Arrays are not the same as pointers!
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Last modified: Friday, April 22, 2011
A common mistake people make in C++ is thinking that arrays and pointers are the same thing. They're not.
char *p = "hello"; char q = "hello";
These 2 lines are very different.
The first is a pointer to a string literal. The string literal is in read only memory. Changing p[i] for any index i is undefined.
The second is a char array initialized with 'h', 'e', 'l', 'l', 'o', '\0'. Changing q[i] for any index i in the range 0..5 is fine.
assert(sizeof(p) == sizeof(char*)); assert(sizeof(q) != sizeof(char*)); assert(sizeof(q) == 6);
Not only are pointers and arrays 2 different things completely, but you can also have pointers to arrays. Most people think that a char* is a pointer to an array. It's not.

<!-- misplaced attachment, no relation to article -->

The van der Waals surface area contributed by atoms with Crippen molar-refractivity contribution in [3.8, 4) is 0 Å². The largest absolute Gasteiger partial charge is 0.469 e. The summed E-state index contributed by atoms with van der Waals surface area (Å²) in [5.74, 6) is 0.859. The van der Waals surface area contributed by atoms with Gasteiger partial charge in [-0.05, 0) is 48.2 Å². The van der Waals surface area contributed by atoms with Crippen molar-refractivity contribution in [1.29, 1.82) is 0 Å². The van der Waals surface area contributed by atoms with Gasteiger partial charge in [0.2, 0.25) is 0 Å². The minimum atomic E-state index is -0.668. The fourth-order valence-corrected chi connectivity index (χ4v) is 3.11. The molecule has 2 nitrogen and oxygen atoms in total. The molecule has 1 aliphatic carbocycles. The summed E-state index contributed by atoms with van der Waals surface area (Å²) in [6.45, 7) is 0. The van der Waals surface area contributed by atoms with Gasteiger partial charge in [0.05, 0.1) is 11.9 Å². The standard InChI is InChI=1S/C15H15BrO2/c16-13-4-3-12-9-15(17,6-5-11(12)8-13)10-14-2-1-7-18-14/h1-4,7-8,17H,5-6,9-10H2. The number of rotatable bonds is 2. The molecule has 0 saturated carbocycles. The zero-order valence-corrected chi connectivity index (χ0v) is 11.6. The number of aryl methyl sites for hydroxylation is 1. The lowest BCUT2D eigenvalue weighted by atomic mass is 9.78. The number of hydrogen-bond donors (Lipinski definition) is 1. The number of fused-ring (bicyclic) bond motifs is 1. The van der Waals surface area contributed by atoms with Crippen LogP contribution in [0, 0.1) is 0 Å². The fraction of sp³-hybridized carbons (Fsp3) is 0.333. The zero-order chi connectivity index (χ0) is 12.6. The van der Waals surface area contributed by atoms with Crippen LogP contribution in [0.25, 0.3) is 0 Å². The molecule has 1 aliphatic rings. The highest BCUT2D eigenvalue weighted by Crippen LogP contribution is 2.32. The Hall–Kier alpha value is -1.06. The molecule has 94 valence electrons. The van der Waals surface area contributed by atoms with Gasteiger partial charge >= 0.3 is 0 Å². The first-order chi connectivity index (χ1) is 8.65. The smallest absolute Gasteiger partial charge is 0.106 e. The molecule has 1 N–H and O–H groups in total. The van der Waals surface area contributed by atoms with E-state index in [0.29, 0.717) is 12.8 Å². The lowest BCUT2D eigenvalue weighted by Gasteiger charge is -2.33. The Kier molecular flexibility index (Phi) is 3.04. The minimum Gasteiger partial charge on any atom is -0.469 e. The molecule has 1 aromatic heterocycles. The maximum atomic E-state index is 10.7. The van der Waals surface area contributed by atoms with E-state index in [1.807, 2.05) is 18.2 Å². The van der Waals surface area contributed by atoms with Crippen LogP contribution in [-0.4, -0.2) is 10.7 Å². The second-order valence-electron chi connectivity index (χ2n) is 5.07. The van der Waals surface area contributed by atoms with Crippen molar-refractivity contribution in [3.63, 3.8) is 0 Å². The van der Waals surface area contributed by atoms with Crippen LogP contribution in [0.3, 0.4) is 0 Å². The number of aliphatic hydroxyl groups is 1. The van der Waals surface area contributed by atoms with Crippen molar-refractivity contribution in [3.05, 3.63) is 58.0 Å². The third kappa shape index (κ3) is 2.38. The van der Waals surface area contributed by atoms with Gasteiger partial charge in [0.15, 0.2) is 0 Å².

char sz; //This is fine, p points to sz's first element's address char *p1 = sz; //Compiling error, Can't convert a pointer to 12 elements to a pointer to a char char *p2 = &sz; //This is the correct way to create a pointer to an array char (*x) = &sz; //Compiling error, can't convert a pointer to 12 elements to a pointer to 10 elements char (*y) = &sz;
And of course you can also create references to arrays. But the syntax is just as ugly as the syntax for pointers to arrays.
//r is now a reference to sz char (&r) = sz;
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